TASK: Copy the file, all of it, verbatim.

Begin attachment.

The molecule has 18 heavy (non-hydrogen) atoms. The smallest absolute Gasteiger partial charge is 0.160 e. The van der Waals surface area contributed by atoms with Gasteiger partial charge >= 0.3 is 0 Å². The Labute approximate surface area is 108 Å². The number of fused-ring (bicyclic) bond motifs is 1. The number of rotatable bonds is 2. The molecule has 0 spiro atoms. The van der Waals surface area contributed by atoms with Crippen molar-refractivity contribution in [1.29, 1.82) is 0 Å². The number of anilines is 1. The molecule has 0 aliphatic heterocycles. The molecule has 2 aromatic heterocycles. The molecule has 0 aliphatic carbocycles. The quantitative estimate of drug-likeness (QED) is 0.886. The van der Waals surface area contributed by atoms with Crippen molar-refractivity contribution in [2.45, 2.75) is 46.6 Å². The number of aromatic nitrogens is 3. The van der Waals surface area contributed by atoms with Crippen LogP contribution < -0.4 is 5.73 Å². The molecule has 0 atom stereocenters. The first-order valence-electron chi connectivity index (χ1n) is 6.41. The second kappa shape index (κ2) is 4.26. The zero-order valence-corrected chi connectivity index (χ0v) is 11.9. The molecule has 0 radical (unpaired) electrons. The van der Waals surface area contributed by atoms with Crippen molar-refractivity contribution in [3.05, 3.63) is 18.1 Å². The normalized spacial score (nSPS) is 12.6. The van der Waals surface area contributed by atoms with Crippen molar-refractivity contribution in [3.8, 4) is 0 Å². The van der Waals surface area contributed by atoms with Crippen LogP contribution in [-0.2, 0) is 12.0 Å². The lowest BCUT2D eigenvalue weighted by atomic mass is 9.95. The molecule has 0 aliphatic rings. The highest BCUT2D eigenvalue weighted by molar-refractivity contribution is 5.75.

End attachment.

The molecule has 18 heavy (non-hydrogen) atoms. The smallest absolute Gasteiger partial charge is 0.160 e. The van der Waals surface area contributed by atoms with Gasteiger partial charge >= 0.3 is 0 Å². The Labute approximate surface area is 108 Å². The number of fused-ring (bicyclic) bond motifs is 1. The number of rotatable bonds is 2. The molecule has 0 spiro atoms. The van der Waals surface area contributed by atoms with Crippen molar-refractivity contribution in [1.29, 1.82) is 0 Å². The number of anilines is 1. The molecule has 0 aliphatic heterocycles. The molecule has 2 aromatic heterocycles. The molecule has 0 aliphatic carbocycles. The quantitative estimate of drug-likeness (QED) is 0.886. The van der Waals surface area contributed by atoms with Crippen molar-refractivity contribution in [2.45, 2.75) is 46.6 Å². The number of aromatic nitrogens is 3. The van der Waals surface area contributed by atoms with Crippen LogP contribution < -0.4 is 5.73 Å². The molecule has 0 atom stereocenters. The first-order valence-electron chi connectivity index (χ1n) is 6.41. The second kappa shape index (κ2) is 4.26. The zero-order valence-corrected chi connectivity index (χ0v) is 11.9. The molecule has 0 radical (unpaired) electrons. The van der Waals surface area contributed by atoms with Crippen molar-refractivity contribution in [3.05, 3.63) is 18.1 Å². The normalized spacial score (nSPS) is 12.6. The van der Waals surface area contributed by atoms with Crippen molar-refractivity contribution in [3.8, 4) is 0 Å². The van der Waals surface area contributed by atoms with Crippen LogP contribution in [-0.2, 0) is 12.0 Å². The lowest BCUT2D eigenvalue weighted by atomic mass is 9.95. The molecule has 0 aliphatic rings. The highest BCUT2D eigenvalue weighted by molar-refractivity contribution is 5.75.